Stephen G. Post on his new book, The Hidden Gifts of Helping: How the Power of Giving, Compassion, and Hope Can Get Us Through Hard Times
Stephen speaks widely on themes of benevolent love and compassionate care at the interface of science, health, spirituality, and philanthropy. His work has been featured in periodicals such as Parade Magazine and O: The Oprah Magazine, and on such media venues as The Daily Show, John Stossel, 20/20 and Nightline. He has addressed the U.S. Congress on volunteerism and public health.
Research has revealed that when we show concern for others—empathizing with a friend who has lost a loved one, mowing the lawn for an elderly neighbor, or volunteering to mentor a school-aged child—we improve our own health and well-being and embrace and give voice to our deeper identity and dignity as human beings. The Hidden Gifts of Helping explores the very personal story of Stephen and his family’s difficult move and their experience with the healing power of helping others, as well as his passion about how this simple activity—expressed in an infinite number of small or large ways—can help you survive and thrive despite the expected and unexpected challenges life presents.
Too Many People?: Has the “Population Bomb” Exploded Yet?
In 1968, biologist Paul Ehrlich published the book – The Population Bomb – which became a wake-up call to the world that there were just too many people on the planet; and if something wasn’t done about it soon, there would be grave consequences. Indeed, almost 45 years later, the world is enduring perhaps the most serious ecological breakdown in human history. Famine, climate change, poverty, starvation, ever-increasing pollution… and species are going extinct at 1,000 times their natural pace due to human activity, with 35 to 40 species vanishing each day.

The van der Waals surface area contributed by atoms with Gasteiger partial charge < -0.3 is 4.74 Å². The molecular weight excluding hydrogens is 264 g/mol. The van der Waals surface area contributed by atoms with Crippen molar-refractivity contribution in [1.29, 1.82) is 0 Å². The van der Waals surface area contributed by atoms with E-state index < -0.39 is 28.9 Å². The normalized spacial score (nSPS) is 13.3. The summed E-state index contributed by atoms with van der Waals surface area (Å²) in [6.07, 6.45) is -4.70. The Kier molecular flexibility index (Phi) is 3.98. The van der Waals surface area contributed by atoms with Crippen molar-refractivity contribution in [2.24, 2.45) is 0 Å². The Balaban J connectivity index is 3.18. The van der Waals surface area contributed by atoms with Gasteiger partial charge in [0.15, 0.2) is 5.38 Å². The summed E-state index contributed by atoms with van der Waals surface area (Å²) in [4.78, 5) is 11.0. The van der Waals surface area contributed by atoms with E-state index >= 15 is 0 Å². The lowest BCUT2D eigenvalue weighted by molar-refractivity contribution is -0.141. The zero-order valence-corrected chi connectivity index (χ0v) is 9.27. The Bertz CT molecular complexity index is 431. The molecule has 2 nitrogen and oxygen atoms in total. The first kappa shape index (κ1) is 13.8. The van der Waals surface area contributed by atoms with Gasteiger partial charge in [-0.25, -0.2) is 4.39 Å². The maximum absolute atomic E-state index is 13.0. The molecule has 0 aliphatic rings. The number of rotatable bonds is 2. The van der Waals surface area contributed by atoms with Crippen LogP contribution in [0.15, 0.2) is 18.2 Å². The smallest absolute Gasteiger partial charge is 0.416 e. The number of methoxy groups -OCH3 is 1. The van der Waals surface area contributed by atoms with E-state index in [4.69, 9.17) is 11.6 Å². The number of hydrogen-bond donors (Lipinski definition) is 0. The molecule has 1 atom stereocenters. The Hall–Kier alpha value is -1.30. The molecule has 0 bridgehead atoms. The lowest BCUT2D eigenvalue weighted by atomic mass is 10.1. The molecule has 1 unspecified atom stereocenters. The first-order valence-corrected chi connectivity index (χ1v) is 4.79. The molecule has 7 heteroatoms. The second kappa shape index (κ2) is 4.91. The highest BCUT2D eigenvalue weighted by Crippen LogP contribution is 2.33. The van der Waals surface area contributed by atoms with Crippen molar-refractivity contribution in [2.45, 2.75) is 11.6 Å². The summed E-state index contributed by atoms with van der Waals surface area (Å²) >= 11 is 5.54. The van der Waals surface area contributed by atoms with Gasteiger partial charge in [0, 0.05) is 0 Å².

Was Ehrlich right then?
In the April/May 2009 issue of Free Inquiry – a flagship magazine of the humanist/skeptic/science advocacy think tank, The Center for Inquiry – the editors published a new essay by Erlich along with three others on the topic of overpopulation. Only one of the four articles disagreed with Erlich’s opinion that we are at the brink of disaster.
Indeed, it seems counterintuitive to argue that 7 billion humans in every corner of the planet isn’t a serious problem, but is overpopulation the actual cause for our ecological crises? Is disease, poverty, water and food shortages, pollution, and climate change ultimately a result of what some cynics call a cancer on the face of the Earth… Us? Or is something else going on here?
We will address these questions and concerns with special guest Ian Angus as we ask, are there too many people? Angus is editor of Climate and Capitalism, an online journal focusing on capitalism, climate change, and the ecosocialist alternative. His previous books include The Global Fight for Climate Justice, and his new book is Too Many People?: Population, Immigration, and the Environmental Crises.
Joel Kovel has spent the better part of his adult life profoundly concerned with the effects of human relationships as they impact the species as a whole, and indeed the planet itself. Like many of us on the Left, Joel has come to his work from a place of deep emotional and intellectual conflict… a conflict we experience via between the way we see the human adventure, and the way certain forces have shaped where we are today. All too often, the clash between what “is” and what we think “ought” to be, winds up in the end to favor the status quo. We are given all sorts of reasons for this by our more conservative friends from political and economic “practical” reasons, to the “lowly” nature of human beings (whether of the Christian or Hobbesian kind).